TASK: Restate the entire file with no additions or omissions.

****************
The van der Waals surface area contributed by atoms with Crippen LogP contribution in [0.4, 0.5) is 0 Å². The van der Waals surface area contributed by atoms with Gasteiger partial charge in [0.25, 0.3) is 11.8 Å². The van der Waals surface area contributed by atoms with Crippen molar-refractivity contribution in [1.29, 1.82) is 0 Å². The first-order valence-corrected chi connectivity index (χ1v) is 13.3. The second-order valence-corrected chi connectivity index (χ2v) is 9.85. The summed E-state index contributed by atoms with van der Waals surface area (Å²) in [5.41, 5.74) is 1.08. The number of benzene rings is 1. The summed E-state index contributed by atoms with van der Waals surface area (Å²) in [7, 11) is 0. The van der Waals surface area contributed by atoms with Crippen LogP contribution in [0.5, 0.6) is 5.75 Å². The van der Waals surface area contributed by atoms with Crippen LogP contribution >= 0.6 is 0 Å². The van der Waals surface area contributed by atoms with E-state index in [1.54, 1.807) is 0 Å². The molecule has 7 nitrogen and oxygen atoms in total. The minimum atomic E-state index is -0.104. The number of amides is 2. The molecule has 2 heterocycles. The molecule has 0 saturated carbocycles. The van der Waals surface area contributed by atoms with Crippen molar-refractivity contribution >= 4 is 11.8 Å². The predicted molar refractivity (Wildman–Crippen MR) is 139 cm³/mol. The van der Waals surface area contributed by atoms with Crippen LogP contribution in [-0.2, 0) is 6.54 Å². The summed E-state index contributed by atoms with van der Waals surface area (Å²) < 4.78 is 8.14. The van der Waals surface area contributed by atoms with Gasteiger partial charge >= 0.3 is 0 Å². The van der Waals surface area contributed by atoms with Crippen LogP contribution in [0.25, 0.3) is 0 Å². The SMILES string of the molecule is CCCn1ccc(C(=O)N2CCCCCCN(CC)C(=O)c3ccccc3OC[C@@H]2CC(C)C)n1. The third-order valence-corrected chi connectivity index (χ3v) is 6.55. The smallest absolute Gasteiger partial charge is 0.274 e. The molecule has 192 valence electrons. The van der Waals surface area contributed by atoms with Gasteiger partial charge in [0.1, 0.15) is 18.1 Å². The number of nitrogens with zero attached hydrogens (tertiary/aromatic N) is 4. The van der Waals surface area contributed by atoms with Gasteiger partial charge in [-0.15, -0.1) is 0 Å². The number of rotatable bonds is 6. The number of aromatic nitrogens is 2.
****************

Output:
The van der Waals surface area contributed by atoms with Crippen LogP contribution in [0.4, 0.5) is 0 Å². The van der Waals surface area contributed by atoms with Gasteiger partial charge in [0.25, 0.3) is 11.8 Å². The van der Waals surface area contributed by atoms with Crippen molar-refractivity contribution in [1.29, 1.82) is 0 Å². The first-order valence-corrected chi connectivity index (χ1v) is 13.3. The second-order valence-corrected chi connectivity index (χ2v) is 9.85. The summed E-state index contributed by atoms with van der Waals surface area (Å²) in [5.41, 5.74) is 1.08. The number of benzene rings is 1. The summed E-state index contributed by atoms with van der Waals surface area (Å²) in [7, 11) is 0. The van der Waals surface area contributed by atoms with Crippen LogP contribution in [0.5, 0.6) is 5.75 Å². The van der Waals surface area contributed by atoms with Crippen LogP contribution >= 0.6 is 0 Å². The van der Waals surface area contributed by atoms with E-state index in [1.54, 1.807) is 0 Å². The molecule has 7 nitrogen and oxygen atoms in total. The minimum atomic E-state index is -0.104. The number of amides is 2. The molecule has 2 heterocycles. The molecule has 0 saturated carbocycles. The van der Waals surface area contributed by atoms with Crippen molar-refractivity contribution >= 4 is 11.8 Å². The predicted molar refractivity (Wildman–Crippen MR) is 139 cm³/mol. The van der Waals surface area contributed by atoms with Crippen LogP contribution in [-0.2, 0) is 6.54 Å². The summed E-state index contributed by atoms with van der Waals surface area (Å²) < 4.78 is 8.14. The van der Waals surface area contributed by atoms with Gasteiger partial charge >= 0.3 is 0 Å². The van der Waals surface area contributed by atoms with Crippen LogP contribution in [0.25, 0.3) is 0 Å². The SMILES string of the molecule is CCCn1ccc(C(=O)N2CCCCCCN(CC)C(=O)c3ccccc3OC[C@@H]2CC(C)C)n1. The third-order valence-corrected chi connectivity index (χ3v) is 6.55. The smallest absolute Gasteiger partial charge is 0.274 e. The molecule has 192 valence electrons. The van der Waals surface area contributed by atoms with Gasteiger partial charge in [0.1, 0.15) is 18.1 Å². The number of nitrogens with zero attached hydrogens (tertiary/aromatic N) is 4. The van der Waals surface area contributed by atoms with Gasteiger partial charge in [-0.15, -0.1) is 0 Å². The number of rotatable bonds is 6. The number of aromatic nitrogens is 2.